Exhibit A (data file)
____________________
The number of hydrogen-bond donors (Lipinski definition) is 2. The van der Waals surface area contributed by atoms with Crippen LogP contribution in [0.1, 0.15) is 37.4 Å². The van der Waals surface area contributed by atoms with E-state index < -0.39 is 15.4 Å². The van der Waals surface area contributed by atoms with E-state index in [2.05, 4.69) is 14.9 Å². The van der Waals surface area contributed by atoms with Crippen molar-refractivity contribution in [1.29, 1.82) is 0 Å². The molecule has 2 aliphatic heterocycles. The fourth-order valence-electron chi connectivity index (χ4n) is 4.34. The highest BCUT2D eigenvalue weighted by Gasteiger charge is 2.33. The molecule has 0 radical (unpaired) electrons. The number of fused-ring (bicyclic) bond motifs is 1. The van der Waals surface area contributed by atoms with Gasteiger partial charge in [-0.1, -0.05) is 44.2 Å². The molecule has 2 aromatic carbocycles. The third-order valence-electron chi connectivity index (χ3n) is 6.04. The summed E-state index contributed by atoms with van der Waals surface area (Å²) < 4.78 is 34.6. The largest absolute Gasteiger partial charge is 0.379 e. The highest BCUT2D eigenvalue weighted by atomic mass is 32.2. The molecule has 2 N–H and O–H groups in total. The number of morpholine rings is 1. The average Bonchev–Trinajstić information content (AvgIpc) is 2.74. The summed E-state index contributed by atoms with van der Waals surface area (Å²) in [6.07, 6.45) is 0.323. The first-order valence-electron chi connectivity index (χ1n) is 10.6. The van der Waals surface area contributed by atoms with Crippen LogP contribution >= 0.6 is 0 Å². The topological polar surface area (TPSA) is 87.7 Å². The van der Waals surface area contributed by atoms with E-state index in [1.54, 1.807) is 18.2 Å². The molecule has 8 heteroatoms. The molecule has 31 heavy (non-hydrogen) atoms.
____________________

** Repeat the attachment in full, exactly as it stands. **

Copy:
The number of hydrogen-bond donors (Lipinski definition) is 2. The van der Waals surface area contributed by atoms with Crippen LogP contribution in [0.1, 0.15) is 37.4 Å². The van der Waals surface area contributed by atoms with E-state index < -0.39 is 15.4 Å². The van der Waals surface area contributed by atoms with E-state index in [2.05, 4.69) is 14.9 Å². The van der Waals surface area contributed by atoms with Crippen molar-refractivity contribution in [1.29, 1.82) is 0 Å². The molecule has 2 aliphatic heterocycles. The fourth-order valence-electron chi connectivity index (χ4n) is 4.34. The highest BCUT2D eigenvalue weighted by Gasteiger charge is 2.33. The molecule has 0 radical (unpaired) electrons. The number of fused-ring (bicyclic) bond motifs is 1. The van der Waals surface area contributed by atoms with Gasteiger partial charge in [-0.1, -0.05) is 44.2 Å². The molecule has 2 aromatic carbocycles. The third-order valence-electron chi connectivity index (χ3n) is 6.04. The summed E-state index contributed by atoms with van der Waals surface area (Å²) < 4.78 is 34.6. The largest absolute Gasteiger partial charge is 0.379 e. The highest BCUT2D eigenvalue weighted by atomic mass is 32.2. The molecule has 2 N–H and O–H groups in total. The number of morpholine rings is 1. The average Bonchev–Trinajstić information content (AvgIpc) is 2.74. The summed E-state index contributed by atoms with van der Waals surface area (Å²) in [6.07, 6.45) is 0.323. The first-order valence-electron chi connectivity index (χ1n) is 10.6. The van der Waals surface area contributed by atoms with Crippen LogP contribution >= 0.6 is 0 Å². The topological polar surface area (TPSA) is 87.7 Å². The van der Waals surface area contributed by atoms with E-state index in [1.54, 1.807) is 18.2 Å². The molecule has 8 heteroatoms. The molecule has 31 heavy (non-hydrogen) atoms.